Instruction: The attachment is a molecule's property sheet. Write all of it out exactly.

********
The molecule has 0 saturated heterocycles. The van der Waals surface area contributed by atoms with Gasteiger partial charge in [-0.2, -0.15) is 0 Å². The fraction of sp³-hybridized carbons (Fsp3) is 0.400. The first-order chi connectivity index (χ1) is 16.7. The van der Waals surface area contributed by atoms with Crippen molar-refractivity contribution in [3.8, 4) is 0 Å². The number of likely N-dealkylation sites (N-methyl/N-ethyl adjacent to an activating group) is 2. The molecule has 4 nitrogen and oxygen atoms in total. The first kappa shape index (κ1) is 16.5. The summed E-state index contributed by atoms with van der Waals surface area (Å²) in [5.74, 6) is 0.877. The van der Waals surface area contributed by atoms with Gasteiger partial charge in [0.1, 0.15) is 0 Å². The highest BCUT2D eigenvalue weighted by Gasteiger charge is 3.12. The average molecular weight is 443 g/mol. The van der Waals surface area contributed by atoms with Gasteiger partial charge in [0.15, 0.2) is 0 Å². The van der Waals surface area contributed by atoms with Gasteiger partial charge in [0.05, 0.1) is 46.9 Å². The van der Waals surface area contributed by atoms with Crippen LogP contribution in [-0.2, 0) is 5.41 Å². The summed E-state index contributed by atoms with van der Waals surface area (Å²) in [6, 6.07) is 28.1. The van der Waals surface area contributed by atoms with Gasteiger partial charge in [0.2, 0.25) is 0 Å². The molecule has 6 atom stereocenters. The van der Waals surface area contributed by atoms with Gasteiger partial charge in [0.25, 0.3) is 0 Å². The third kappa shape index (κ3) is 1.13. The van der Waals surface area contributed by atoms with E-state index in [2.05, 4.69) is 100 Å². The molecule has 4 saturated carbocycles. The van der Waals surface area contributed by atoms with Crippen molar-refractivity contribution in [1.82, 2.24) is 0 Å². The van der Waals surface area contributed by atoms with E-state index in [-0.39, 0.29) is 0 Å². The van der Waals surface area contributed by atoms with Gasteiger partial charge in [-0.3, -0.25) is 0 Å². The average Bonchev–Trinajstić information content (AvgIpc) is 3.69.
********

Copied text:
The molecule has 0 saturated heterocycles. The van der Waals surface area contributed by atoms with Gasteiger partial charge in [-0.2, -0.15) is 0 Å². The fraction of sp³-hybridized carbons (Fsp3) is 0.400. The first-order chi connectivity index (χ1) is 16.7. The van der Waals surface area contributed by atoms with Crippen molar-refractivity contribution in [3.8, 4) is 0 Å². The number of likely N-dealkylation sites (N-methyl/N-ethyl adjacent to an activating group) is 2. The molecule has 4 nitrogen and oxygen atoms in total. The first kappa shape index (κ1) is 16.5. The summed E-state index contributed by atoms with van der Waals surface area (Å²) in [5.74, 6) is 0.877. The van der Waals surface area contributed by atoms with Gasteiger partial charge in [0.1, 0.15) is 0 Å². The highest BCUT2D eigenvalue weighted by Gasteiger charge is 3.12. The average molecular weight is 443 g/mol. The van der Waals surface area contributed by atoms with Gasteiger partial charge in [0.15, 0.2) is 0 Å². The van der Waals surface area contributed by atoms with Gasteiger partial charge in [0.05, 0.1) is 46.9 Å². The van der Waals surface area contributed by atoms with Crippen LogP contribution in [-0.2, 0) is 5.41 Å². The summed E-state index contributed by atoms with van der Waals surface area (Å²) in [6, 6.07) is 28.1. The van der Waals surface area contributed by atoms with Gasteiger partial charge in [0.2, 0.25) is 0 Å². The molecule has 6 atom stereocenters. The van der Waals surface area contributed by atoms with Gasteiger partial charge in [0.25, 0.3) is 0 Å². The third kappa shape index (κ3) is 1.13. The van der Waals surface area contributed by atoms with E-state index in [2.05, 4.69) is 100 Å². The molecule has 4 saturated carbocycles. The van der Waals surface area contributed by atoms with Crippen molar-refractivity contribution in [1.82, 2.24) is 0 Å². The van der Waals surface area contributed by atoms with E-state index in [-0.39, 0.29) is 0 Å². The van der Waals surface area contributed by atoms with Gasteiger partial charge in [-0.3, -0.25) is 0 Å². The average Bonchev–Trinajstić information content (AvgIpc) is 3.69.